Tag Archives: Chariton

Why the Gospels are Historical Fiction

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A recent book by Jacob Licht, Storytelling in the Bible (Jerusalem, 1978), proposes that the “historical aspect” and the “storytelling” aspect of biblical narrative be thought of as entirely discrete functions that can be neatly peeled apart for inspection — apparently, like the different colored strands of electrical wiring.

This facile separation of the inseparable suggests how little some Bible scholars have thought about the role of literary art in biblical literature. (Robert Alter, The Art of Biblical Narrative, p. 32)

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By “historical fiction” I mean a fictitious tale, whether it is a theological parable or not, set in a real historical time and place. Authors of “historical fiction” must necessarily include real historical places and real historical persons and events in their narrative or it will be nothing more than “fiction”. Ancient authors are known to have written “historical fiction” as broadly defined as this. We have the Alexander Romance by Heliodorus that is a largely fictitious dramatization of the person and exploits of Alexander the Great. Of more interest for our purposes here is Chariton’s tale of Chaereas and Callirhoe. These are entirely fictitious persons whose adventures take place in world of historical characters who make their own appearances in the novel: the Persian emperor, Artaxerxes II; his wife and Persian queen, Statira; the Syracusan statesman and general of the 410s, Hermocrates. There are allusions to other possible historical persons. Sure there are several anachronisms that found their way into Chariton’s novel. (And there are several historical anachronisms in the Gospels, too.) Chariton even imitated some of the style of the classical historians Herodotus and Thucydides.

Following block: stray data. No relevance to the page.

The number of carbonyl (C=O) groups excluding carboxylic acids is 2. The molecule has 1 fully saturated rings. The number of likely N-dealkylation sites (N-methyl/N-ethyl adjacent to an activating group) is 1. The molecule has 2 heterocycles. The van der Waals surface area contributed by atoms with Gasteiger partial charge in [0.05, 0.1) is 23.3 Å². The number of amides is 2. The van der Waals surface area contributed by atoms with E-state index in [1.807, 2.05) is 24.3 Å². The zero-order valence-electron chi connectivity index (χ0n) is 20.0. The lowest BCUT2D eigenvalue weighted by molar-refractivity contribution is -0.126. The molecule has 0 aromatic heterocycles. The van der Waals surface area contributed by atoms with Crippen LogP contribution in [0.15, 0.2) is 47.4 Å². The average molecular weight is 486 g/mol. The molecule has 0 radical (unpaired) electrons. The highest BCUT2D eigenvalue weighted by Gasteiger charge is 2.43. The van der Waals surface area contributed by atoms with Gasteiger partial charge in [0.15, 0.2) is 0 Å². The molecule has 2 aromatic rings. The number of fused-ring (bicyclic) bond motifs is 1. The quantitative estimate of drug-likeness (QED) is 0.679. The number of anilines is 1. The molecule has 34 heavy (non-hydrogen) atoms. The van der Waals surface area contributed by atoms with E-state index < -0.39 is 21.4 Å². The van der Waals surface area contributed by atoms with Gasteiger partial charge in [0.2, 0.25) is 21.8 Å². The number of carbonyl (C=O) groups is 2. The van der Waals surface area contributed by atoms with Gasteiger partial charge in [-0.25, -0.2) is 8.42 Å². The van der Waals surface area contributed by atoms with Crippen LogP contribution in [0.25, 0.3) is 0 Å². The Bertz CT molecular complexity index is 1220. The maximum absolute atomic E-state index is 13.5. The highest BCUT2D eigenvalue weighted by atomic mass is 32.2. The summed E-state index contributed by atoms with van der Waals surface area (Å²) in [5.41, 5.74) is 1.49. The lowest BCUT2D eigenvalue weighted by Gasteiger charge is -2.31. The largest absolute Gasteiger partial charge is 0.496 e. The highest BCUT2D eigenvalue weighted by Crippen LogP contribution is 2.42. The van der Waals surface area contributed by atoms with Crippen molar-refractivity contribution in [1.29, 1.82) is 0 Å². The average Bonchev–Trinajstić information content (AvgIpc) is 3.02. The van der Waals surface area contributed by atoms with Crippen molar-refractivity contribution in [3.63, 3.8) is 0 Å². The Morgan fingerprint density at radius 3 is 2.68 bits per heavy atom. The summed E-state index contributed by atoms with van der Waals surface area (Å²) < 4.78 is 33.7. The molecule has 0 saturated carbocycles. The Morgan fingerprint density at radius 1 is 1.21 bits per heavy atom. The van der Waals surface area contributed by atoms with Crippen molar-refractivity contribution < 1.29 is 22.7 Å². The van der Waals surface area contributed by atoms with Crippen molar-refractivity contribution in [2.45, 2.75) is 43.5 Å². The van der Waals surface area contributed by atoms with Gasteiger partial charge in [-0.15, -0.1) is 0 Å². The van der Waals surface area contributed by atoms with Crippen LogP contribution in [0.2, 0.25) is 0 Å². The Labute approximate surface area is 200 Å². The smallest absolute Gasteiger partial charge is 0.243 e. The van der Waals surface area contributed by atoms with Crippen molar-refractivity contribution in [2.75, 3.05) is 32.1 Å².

In this way Chariton imitates the classical historians in technique, not for the purpose of masquerading as a professional historian, but rather, as Hagg (1987, 197) suggests, to create the “effect of openly mixing fictitious characters and events with historical ones.” (Edmund Cueva, The Myths of Fiction, p. 16)